Friday, 31 December 2010

Puffin Picture Books Seventy Years On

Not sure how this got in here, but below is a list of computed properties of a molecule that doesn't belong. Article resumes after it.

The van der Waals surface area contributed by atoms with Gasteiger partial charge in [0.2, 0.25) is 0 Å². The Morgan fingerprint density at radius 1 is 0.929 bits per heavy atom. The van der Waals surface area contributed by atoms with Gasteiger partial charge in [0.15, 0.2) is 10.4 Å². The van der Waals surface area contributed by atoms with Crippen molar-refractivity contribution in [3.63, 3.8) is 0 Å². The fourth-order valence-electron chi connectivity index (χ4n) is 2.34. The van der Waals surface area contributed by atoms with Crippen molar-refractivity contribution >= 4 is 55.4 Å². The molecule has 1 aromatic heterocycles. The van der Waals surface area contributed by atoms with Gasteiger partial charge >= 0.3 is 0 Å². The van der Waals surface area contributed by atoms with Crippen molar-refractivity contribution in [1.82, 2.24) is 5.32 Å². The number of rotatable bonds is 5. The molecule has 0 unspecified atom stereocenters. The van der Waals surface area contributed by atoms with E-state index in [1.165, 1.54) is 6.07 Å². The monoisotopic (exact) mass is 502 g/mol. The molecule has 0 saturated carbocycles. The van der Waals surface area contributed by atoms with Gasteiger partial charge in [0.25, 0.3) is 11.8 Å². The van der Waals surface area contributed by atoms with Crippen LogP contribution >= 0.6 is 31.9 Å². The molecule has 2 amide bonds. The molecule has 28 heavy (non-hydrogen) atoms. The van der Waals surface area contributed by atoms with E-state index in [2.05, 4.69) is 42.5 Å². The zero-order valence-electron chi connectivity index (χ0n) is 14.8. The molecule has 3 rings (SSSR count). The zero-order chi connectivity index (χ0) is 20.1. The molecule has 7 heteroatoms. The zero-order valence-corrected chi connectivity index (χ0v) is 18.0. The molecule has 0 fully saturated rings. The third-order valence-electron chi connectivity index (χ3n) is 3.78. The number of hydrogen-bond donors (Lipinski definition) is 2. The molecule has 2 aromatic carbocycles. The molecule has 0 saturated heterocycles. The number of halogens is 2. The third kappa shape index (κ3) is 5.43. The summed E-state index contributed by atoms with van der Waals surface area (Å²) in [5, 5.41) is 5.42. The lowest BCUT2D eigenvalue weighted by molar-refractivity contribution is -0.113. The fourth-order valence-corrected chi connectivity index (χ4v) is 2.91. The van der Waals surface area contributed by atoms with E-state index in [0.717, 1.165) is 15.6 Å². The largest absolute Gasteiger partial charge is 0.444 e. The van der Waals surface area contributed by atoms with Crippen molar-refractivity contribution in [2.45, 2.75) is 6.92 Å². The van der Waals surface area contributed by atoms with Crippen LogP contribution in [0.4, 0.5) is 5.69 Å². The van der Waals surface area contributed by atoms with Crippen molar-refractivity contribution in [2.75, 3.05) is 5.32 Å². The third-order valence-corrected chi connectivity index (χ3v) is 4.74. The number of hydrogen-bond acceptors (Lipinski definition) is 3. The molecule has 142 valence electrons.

A year-end treat for cat lovers lithographed with characteristic subtlety by the under-rated Eileen Mayo for Puffin Picture Book 84 in 1951. Beautifully composed and immaculately rendered, it’s typical of the exceptionally high standards maintained in this series of books for children. Chris Mullen at the Visual Telling of Stories (VTS) has tirelessly scanned the entire book for your pleasure. It’s exactly 70 years since the first four Puffin Picture Books were published in December 1940. These modest illustrated books for children, with their distinguished continental ancestry in France (Père Castor) and the Soviet Union (Vladimir Lebedev) have ever since been held in high regard. Their enduring appeal is a tribute to the enlightened editorial policies of Noel Carrington and the impressive depth of colour achieved by the printers, Cowell’s of Ipswich. The format was dictated by the need, in the interests of wartime economy to print each book on a single sheet of paper with colour on one side and black and white on the reverse. This would produce a 32 page book ready for cutting and binding in a single pass. The challenge for the artists was to draw directly on a plate for each colour separation. The contrasting styles of artists of very different approaches and graphic techniques were unified by the distinctive production process. This is my modest tribute to the graphic excellence that makes these books so special. For a much more comprehensive and considered overview I must direct the reader once again to VTS.

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